A Recap of Black History Month at UNC Charlotte

Throughout February, UNC Charlotte has recognized and celebrated the contributions of African Americans in many aspects of our collective history as a nation and a University. As the Office of Undergraduate Admissions, we want to recap how Niner Nation is honoring the contributions and achievements of our Black alumni, students, faculty and staff. Additionally, we would like to share several students’ experiences and their advice to Future 49ers who are hoping to join Niner Nation.

To kick off the month, UNC Charlotte began a series of featured stories that honor the accomplishments of Black students, faculty and staff. In the first of the series on Inside UNC Charlotte, Professor Julia Jordan-Zachery explains the history of Africana Studies. Jordan-Zachery addresses not only the history of the department and its origins but also its role and importance in the 21st century stating, “The interdisciplinarity of Africana Studies affords us with varied vantage points, theories, methods, etc., within which to not only understand systemic racism, but more importantly with an opportunity to chart a different future — this is what we mean when we say that Africana Studies is socially functional.”

Another story celebrating Black History at UNC Charlotte focused on a brief history of our Africana Studies Department and its selected milestones in the evolution of the Black Studies Program. Accounting for the scholarship, research, and activism of Black students and faculty that led to the creation of the Africana Studies Department and has continued to greatly influence our institution. After a half-century since the establishment of the Black Studies Program, UNC Charlotte students continue to use their voices to advocate for social justice and equity.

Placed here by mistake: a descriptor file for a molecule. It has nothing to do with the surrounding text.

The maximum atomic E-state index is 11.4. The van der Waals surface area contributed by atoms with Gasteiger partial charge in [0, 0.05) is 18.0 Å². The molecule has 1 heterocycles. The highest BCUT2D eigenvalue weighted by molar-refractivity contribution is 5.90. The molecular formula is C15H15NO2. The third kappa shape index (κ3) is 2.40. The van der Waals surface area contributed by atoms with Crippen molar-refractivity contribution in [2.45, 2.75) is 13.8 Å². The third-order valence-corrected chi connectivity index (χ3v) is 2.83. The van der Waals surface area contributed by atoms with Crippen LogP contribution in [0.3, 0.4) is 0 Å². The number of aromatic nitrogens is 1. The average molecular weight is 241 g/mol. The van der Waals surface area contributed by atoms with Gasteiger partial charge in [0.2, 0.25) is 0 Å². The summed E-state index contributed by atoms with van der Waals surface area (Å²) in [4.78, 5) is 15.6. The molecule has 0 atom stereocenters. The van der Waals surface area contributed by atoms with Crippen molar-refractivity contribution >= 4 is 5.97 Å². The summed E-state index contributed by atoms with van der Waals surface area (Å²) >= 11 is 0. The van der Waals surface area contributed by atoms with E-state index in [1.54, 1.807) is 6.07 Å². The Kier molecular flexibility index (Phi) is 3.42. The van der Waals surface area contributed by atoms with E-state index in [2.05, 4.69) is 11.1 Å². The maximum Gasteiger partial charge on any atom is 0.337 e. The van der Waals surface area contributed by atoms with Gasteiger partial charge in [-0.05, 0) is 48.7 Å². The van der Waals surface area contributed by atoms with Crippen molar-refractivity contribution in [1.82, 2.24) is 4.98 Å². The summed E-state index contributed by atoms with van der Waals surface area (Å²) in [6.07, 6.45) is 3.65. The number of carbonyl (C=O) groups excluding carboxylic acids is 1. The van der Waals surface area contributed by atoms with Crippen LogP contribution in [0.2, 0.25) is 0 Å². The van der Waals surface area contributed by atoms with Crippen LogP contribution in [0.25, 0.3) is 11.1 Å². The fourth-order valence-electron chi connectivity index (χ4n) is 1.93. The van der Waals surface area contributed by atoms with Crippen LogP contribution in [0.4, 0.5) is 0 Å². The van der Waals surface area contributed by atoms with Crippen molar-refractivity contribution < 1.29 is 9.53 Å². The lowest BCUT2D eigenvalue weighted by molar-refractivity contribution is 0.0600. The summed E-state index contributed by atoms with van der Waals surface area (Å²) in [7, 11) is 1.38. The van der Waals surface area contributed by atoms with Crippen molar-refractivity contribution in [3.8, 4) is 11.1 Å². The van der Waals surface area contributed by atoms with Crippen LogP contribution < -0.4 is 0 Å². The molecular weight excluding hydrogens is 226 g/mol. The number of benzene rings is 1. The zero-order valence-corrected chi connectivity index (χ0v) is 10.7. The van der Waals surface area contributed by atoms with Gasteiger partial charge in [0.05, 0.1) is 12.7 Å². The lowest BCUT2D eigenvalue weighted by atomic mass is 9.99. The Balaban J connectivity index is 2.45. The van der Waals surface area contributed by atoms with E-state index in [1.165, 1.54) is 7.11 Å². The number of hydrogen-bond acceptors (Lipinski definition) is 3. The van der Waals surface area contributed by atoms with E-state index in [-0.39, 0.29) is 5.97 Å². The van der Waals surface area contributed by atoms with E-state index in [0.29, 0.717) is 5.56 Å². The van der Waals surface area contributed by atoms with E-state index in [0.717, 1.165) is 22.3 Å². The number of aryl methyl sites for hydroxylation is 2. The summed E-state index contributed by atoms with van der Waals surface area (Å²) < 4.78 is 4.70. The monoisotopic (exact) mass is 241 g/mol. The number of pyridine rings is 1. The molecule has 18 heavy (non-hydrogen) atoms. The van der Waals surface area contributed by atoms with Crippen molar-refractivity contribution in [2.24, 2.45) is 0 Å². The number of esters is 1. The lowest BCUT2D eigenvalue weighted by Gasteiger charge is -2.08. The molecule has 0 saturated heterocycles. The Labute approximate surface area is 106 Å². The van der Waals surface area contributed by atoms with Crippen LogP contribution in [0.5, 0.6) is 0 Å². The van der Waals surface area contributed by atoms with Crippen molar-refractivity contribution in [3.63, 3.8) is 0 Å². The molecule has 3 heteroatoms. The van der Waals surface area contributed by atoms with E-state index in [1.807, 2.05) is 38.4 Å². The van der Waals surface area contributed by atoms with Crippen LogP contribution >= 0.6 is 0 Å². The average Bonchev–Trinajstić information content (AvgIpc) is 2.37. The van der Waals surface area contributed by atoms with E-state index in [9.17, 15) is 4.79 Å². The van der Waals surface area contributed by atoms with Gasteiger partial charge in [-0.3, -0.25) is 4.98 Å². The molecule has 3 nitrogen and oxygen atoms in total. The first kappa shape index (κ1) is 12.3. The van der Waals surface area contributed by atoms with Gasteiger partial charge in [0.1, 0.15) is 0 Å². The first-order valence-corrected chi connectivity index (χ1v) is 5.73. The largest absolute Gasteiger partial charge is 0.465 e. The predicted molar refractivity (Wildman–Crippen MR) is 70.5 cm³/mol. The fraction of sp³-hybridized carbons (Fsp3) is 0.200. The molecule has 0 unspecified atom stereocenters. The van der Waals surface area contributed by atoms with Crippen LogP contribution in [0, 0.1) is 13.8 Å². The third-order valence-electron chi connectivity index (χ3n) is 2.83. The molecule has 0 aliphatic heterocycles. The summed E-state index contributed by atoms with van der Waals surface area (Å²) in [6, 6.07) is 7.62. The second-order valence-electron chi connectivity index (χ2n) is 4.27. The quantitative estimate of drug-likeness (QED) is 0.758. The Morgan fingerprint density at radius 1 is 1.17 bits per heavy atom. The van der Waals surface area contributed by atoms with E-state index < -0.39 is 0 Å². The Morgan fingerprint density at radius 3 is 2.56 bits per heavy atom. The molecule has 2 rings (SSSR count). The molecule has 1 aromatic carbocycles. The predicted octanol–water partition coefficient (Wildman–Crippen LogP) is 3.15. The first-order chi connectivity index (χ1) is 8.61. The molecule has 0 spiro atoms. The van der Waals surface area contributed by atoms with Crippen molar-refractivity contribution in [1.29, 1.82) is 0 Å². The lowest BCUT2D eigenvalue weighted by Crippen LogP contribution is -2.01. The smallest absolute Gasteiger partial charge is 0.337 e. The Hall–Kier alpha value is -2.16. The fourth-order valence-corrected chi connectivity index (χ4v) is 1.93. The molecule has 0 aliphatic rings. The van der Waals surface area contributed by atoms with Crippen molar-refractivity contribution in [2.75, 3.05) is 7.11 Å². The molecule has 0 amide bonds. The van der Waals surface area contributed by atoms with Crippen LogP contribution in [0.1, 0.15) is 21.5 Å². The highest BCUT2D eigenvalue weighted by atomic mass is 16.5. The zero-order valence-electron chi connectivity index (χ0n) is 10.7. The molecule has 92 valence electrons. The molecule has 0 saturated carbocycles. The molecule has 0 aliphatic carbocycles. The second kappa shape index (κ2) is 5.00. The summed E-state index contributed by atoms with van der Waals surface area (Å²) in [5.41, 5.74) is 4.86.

Our Alumni Association recognized many 49er Alumni for their contributions to Niner Nation and the greater community of Charlotte and beyond. Including DeAndrea Salvador ‘13 who was sworn in, just last month, as the youngest Black woman to serve in the North Carolina Senate. Adrienne Threatt ‘06 who co-founded Hope Vibes Inc., a nonprofit organization that serves people experiencing homelessness in the Charlotte region. Also, sharing reflections from the First President of the Black Student Union at UNC Charlotte – Paul Hemphill ‘72.

As many in-person celebrations, such as the Annual Black History Month Dinner, were reimagined in order to follow safety guidelines during COVID-19, our 49ers Athletics found a way to celebrate on and off the playing fields. This month our student-athletes, coaches, and staff are proud to wear shirts created to celebrate. Designed by a local artist and former UNC Charlotte Football Student-Athlete, Alex “Dunc” Duncan, the shirt features many significant faces and symbols to represent Black History.

Our Campus Activities Board has intentionally planned and held various virtual events to connect students throughout the month. From CABpardy, our own Jeopardy-style game, featuring questions regarding Black History to Black and Abroad Alumni Panels which give current students an opportunity to learn about the unique experiences Black UNC Charlotte students have had while overseas. Events combined opportunities to learn more about Black History and fellowship with Black and non-Black students.

As our students have participated and celebrated Black History Month in various ways, we recognize that Black History is American History and as a result, we asked several students to share with us what this month means to them.

“Black History Month to me is empowering in so many ways. I love that Black leaders who have made impacts in so many people’s lives are recognized. Black History is American history and should not only be studied during February, but enforced in students’ curriculum throughout the entire school year. Black History has built the American foundation and contributed to the diverse nation we live in today.”

– Tassan Dover

“I view Black History Month as a way to purposefully highlight the multi-century long fight for advancement, empowerment, and freedom of Black people in America. Black history is American history. I view Black History Month as an opportunity for American citizens as a whole to take the time to learn, unravel and acknowledge the truth of what life began (and still is) like for people of color from as early as the 17th century in America.”

– Raven Parker

“Black History Month is important because it allows us to learn about and reflect on the contributions many African Americans have made to better our society through science, music, education, and social justice.”

– Cameron Rosas Wuotto